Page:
Anesthesia For Nasal Surgery

Nasal surgery is a common type of reconstructive and cosmetic surgery.1 While nasal surgery can be used alleviate difficult breathing due to a health condition, it can also serve to correct external nasal deformities for medical or aesthetic reasons.2 As nasal surgeries vary in purpose and invasiveness, anesthesia may look different from one surgery to the next. Thus, anesthesia providers must be familiar with the types and uses of nasal surgery, their role in the process and recent research on best practices.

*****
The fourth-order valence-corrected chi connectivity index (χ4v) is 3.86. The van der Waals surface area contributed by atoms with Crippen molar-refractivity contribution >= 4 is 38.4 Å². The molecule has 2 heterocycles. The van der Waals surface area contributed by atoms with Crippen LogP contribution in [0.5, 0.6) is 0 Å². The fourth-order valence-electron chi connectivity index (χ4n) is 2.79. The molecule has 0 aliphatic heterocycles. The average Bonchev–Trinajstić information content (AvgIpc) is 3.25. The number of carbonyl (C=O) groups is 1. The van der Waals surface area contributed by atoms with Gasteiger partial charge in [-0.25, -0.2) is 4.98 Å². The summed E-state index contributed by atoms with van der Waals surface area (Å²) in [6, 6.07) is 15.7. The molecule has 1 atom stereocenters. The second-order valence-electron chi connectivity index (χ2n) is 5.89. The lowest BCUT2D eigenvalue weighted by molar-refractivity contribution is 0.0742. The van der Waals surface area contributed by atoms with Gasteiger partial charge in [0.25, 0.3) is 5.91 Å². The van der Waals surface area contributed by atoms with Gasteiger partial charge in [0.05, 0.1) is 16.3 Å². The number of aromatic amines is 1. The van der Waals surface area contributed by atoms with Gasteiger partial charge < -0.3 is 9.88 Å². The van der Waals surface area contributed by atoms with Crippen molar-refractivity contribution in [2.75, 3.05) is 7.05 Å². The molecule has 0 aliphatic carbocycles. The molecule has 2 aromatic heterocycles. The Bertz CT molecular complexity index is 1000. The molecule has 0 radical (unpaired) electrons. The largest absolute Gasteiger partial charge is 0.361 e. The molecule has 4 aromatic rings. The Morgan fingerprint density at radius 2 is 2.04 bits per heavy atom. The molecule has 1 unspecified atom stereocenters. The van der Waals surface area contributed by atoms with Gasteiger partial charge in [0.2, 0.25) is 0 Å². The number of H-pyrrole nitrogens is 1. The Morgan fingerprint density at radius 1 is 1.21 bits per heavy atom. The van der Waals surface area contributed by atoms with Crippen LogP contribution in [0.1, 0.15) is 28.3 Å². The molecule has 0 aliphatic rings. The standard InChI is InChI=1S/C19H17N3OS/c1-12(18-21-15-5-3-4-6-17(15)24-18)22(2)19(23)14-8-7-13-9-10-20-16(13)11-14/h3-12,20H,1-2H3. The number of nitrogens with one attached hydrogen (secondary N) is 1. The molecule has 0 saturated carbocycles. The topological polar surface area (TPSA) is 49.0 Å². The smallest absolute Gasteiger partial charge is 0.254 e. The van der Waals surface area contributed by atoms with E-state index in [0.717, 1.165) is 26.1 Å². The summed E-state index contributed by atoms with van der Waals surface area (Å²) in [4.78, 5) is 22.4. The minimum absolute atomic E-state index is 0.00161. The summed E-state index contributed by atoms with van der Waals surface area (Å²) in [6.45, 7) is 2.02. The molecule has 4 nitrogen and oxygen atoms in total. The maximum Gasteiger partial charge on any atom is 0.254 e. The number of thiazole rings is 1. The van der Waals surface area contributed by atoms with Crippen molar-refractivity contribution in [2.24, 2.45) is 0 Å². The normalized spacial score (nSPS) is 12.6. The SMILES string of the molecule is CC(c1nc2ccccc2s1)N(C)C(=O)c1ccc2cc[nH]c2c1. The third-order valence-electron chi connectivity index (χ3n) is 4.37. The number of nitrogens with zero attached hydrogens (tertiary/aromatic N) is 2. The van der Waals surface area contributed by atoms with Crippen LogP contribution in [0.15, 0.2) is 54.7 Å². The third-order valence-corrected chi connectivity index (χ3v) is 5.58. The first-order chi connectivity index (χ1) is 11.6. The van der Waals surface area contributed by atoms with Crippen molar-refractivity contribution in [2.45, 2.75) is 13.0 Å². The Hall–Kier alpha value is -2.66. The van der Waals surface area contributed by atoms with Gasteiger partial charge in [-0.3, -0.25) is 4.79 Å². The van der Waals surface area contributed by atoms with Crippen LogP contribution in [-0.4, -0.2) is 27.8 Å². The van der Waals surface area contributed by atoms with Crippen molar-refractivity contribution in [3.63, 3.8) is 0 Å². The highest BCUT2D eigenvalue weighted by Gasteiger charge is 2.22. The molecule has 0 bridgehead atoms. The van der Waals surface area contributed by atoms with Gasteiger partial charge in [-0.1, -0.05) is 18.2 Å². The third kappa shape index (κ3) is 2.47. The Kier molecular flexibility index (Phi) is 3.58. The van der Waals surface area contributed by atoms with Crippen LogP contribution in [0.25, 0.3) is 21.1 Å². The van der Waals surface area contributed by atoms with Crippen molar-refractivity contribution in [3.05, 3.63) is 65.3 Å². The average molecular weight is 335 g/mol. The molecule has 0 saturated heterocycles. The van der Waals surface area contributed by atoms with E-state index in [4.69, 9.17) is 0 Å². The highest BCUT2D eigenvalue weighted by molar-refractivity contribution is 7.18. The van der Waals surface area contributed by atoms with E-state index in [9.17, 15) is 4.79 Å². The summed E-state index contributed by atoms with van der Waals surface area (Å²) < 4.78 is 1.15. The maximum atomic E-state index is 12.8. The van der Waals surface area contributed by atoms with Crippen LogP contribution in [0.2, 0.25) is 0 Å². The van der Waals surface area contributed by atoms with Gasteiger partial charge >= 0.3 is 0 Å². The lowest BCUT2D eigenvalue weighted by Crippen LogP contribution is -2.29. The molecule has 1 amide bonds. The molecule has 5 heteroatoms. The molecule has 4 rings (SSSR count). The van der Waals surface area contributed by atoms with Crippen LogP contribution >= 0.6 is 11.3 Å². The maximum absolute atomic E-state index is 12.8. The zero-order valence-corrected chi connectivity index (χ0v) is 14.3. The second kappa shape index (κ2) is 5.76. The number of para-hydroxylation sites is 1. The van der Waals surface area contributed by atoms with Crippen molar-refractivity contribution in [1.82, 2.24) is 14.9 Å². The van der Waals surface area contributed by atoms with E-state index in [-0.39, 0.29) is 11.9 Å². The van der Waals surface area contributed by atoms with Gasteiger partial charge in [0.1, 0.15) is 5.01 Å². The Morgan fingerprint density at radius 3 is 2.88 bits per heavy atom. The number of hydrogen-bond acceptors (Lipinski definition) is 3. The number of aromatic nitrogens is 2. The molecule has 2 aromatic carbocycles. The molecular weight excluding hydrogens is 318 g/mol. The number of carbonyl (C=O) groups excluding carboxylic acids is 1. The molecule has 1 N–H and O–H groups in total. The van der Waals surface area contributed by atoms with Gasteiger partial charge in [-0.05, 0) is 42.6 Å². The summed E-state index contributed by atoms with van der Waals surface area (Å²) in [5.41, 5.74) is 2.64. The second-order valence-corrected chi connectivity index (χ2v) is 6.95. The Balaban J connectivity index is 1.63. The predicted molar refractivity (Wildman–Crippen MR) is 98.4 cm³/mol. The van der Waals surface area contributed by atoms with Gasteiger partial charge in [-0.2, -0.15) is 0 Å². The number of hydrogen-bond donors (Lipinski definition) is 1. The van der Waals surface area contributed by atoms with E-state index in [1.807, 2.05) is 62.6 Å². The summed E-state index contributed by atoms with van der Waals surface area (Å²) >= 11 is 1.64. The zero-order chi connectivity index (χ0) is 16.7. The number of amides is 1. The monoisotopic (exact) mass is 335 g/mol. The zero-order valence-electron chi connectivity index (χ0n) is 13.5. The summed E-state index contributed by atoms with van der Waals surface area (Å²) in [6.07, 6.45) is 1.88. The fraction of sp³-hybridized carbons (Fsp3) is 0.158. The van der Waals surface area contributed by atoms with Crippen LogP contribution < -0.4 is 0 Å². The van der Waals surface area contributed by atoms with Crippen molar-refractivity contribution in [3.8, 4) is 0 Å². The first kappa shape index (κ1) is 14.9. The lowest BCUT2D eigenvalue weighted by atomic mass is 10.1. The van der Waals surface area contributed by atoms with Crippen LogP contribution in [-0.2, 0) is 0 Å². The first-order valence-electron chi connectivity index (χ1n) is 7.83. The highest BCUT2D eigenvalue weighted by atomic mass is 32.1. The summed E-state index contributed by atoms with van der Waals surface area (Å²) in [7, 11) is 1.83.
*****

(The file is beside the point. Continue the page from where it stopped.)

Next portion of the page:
Nasal surgery is medically indicated when a patient has nasal obstruction due to anatomic and functional problems.3 Objects that obstruct the nasal passages include thin pieces of bone, mucous membranes, nasal polyps, swollen or damaged tissue and tumors or growths.4 Nasal obstruction can contribute to sleep apnea and snoring, and may cause symptoms such as runny nose, recurrent sinus infections, reduced sense of smell, facial pain or headaches.4 Usually, options such as nasal irrigation, steroids and antihistamine sprays, oral medication, allergist evaluation and external nasal strips are the first steps for someone with dysfunctional airflow through the nasal passages.3 When such treatments are not successful in fixing the issue, surgery can improve the airway.3 Types of nasal surgeries include turbinate reduction, which helps alleviate swelling in turbinates (small nasal structures for cleansing and humidifying air); septoplasty, which is the surgical correction of defects in the nasal septum; and rhinoseptoplasty, which entails correction of the internal and external parts of the nose.2 Meanwhile, rhinoplasty is the cosmetic restructuring of the outside of the nose through changes in bone and cartilage.2 Nasal surgery can be conducted using an endoscope with or without image guidance, or by entering the sinus cavity through the upper jaw.4 The wide array of nasal surgeries calls for versatile anesthetic techniques.